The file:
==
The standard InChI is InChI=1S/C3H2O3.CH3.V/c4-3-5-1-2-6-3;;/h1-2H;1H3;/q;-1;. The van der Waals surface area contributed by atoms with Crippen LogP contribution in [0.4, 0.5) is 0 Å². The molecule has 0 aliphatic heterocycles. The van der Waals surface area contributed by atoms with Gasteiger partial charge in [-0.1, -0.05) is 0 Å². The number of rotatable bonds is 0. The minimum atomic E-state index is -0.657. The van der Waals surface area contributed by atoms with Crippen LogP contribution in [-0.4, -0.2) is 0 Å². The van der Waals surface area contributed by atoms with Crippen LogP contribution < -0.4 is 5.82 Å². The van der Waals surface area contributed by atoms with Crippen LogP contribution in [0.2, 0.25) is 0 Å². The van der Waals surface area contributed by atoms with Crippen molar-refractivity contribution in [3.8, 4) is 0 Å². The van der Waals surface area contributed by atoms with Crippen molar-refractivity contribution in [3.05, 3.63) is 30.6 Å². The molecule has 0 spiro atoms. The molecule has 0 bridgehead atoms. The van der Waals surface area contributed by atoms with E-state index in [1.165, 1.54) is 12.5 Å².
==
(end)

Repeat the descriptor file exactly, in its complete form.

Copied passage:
The standard InChI is InChI=1S/C3H2O3.CH3.V/c4-3-5-1-2-6-3;;/h1-2H;1H3;/q;-1;. The van der Waals surface area contributed by atoms with Crippen LogP contribution in [0.4, 0.5) is 0 Å². The molecule has 0 aliphatic heterocycles. The van der Waals surface area contributed by atoms with Gasteiger partial charge in [-0.1, -0.05) is 0 Å². The number of rotatable bonds is 0. The minimum atomic E-state index is -0.657. The van der Waals surface area contributed by atoms with Crippen LogP contribution in [-0.4, -0.2) is 0 Å². The van der Waals surface area contributed by atoms with Crippen LogP contribution < -0.4 is 5.82 Å². The van der Waals surface area contributed by atoms with Crippen LogP contribution in [0.2, 0.25) is 0 Å². The van der Waals surface area contributed by atoms with Crippen molar-refractivity contribution in [3.8, 4) is 0 Å². The van der Waals surface area contributed by atoms with Crippen molar-refractivity contribution in [3.05, 3.63) is 30.6 Å². The molecule has 0 spiro atoms. The molecule has 0 bridgehead atoms. The van der Waals surface area contributed by atoms with E-state index in [1.165, 1.54) is 12.5 Å².